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KX2/3 w/tuner owners: what antenna do you use?


#21

Hi, i am operating. KX2, 10 W SSB, with variou antennasc, eg. AlexALoop, EF 20/40 m, CH Vertical with extension and Un-Un 9:1, upper/outer 5 m wire/ fishing -rod,
I notice practically no difference between these antennas, actual conditions matter, in my opinion, more then the typ of antennas. As an example I made a contact in Ssb from Switzerland to Australia, this is a rare exemption in my opinion.
Just keep on trying and experimenting, in my case, when I get the impression , that few Contact may be due to the wrong antenna, I select for the next activation an other typ of my antennas, the result my be better, but why this is the case, I don‘t know.
So if you are „Hercules“ carry all different antennas along, else consider Weight an use an Endfed wire and 5 m fishing rod.k
Ed. hb9zap


#22

Yes. The spool of wire, roll out on a wire winder taken from a kite. The wire length is about 40m long (~130 ft) and I use the longest possible. Never had a problem with KX-2 (or KX-3) to tune the antenna.

Sometimes is use a L configuration but sometimes I don’t.

L configuration

Sloper

The wire winder

All wire in it

Note the plastic ring used to be sure there are no stress on the terminal

The last version of 9:1

Top antenna insulator (from SOTABeams) + keyring

Vy 73 de Pedro, CT1DBS/CU3HF


#23

I dumped using 550 cord for portable ops a while back and go with this:

Rated 100lbs strength. And somewhere’s around here I do have an Atwood roll that says rated to 350lbs. Never tested, yet. :wink:

Works great…

Later,
Todd KH2TJ


#24

Hi Barry

Sure. You could use RG-213 or RG-8… :wink: Less dB loss in the cable but a little bit more weight and not so manoeuvrable…

That’s why I bought the best RG-174 in the market. And tested it, of course.

I want a compromise between weight and functionality.
It works ? FB and move on to activate summits ASAP. :slight_smile:

I agreed with Ed, HB9ZAP

73


#25

If I can, I use a linked dipole. If I can’t use that, I’ll fall back to either a monoband vertical with elevated ground-plane, or to a 42ft end-fed wire (with counterpoise on the ground of about the same length) fed almost directly into the rig.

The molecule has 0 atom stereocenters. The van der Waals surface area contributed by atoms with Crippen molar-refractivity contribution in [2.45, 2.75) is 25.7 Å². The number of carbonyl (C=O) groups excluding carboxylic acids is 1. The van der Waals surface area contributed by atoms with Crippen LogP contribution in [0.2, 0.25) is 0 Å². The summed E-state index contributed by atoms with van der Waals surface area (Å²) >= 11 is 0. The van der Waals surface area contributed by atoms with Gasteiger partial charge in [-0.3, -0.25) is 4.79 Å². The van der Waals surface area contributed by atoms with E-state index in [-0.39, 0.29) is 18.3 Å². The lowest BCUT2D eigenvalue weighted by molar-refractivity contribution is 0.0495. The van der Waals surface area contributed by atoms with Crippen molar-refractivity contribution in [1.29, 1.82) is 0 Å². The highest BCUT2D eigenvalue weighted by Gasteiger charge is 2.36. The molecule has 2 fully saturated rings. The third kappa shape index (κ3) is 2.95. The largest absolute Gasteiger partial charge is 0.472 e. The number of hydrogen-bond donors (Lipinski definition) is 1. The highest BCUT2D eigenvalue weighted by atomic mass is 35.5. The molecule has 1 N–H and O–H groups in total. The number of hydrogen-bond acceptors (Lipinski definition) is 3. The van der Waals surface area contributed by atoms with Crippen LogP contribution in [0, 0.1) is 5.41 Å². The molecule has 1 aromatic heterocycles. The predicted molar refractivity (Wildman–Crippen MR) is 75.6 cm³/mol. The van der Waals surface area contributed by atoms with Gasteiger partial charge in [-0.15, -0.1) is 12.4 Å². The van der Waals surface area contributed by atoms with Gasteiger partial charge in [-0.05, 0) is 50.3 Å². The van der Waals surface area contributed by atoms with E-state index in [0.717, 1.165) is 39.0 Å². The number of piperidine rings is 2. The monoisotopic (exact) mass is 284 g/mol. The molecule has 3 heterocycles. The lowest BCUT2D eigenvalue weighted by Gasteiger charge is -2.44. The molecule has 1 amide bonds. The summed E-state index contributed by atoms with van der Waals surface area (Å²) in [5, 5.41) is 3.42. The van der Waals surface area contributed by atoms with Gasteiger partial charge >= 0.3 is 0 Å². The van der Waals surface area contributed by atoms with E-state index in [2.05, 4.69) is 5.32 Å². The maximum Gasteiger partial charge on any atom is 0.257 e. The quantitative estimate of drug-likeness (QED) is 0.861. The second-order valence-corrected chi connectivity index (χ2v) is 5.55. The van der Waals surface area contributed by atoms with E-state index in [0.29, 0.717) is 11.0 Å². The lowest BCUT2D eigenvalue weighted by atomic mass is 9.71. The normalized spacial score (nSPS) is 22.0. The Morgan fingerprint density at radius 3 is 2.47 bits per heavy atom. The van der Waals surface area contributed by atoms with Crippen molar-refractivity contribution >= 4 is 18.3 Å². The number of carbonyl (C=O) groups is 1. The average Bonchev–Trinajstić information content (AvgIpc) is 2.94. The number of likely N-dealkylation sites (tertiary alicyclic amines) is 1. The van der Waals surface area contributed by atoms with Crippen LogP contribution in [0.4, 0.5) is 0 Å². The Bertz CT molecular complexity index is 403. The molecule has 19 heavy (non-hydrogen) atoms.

You can see this last lot in this thread --> Stapellager Berge DM/NW-089

You’ll notice there are two short lengths of coax. One is about a foot long and fitted with a right-angle BNC. The other has a ferrite choke, and is handy if RF starts to get back into the rig in un-wanted ways.


#26

Hi Joe, you can’t go wrong with a SOTABeams band hopper linked dipole and a fibreglass fishing pole. You can even build the antenna yourself if you prefer (calculator is on the Sota Mapping Project website).


http://www.sotamaps.org/extras.php

I’m sure you will have - or will - get lots of other suggestions.

The linked dipole requires no ATU by the way.

My second choice would be a HF “J-pole” antenna but these are single band antennas but small, light and again need no tuner.
http://www.lambdahalbe.de/drahtantennen/kw-amateur-monoband/index.html

73 Ed DD5LP.


#27

Dipoles and inverted Vees are hard to beat but harder to set up in the field. You might want to look at the 49:1 end fed half wave. This is a resonant end fed vs the random non-resonant 9:1 EARC. I’ve built and compared both on WSPR with an inverted Vee at the same height and the EARC was averaging about -6 dB across 10 stations in a 1 hour period. The 49:1 EFHW was about +3 dB over the inverted Vee but I think that might have been coax loss (~ 150 feet additional for the inverted Vee) and a lower takeoff angle of the sloper configured EFHW.

The 9:1 EARC is also pretty finicky… I could get decent results at home but when deployed for FD, it never worked very well. The 49:1 seems to work the same at home or in the field.

As an added bonus, since it’s a resonant antenna the 49:1 EFHW doesn’t require a tuner. I get a fairly flat SWR (1:1-2:1) on 40/20/15/10. SWR on 30m is around 3:1 so an internal can tune it or you could use a halfway length wire on 30m for better results.

73 Gene KJ4M


#28

I was reading about these last night. Two questions: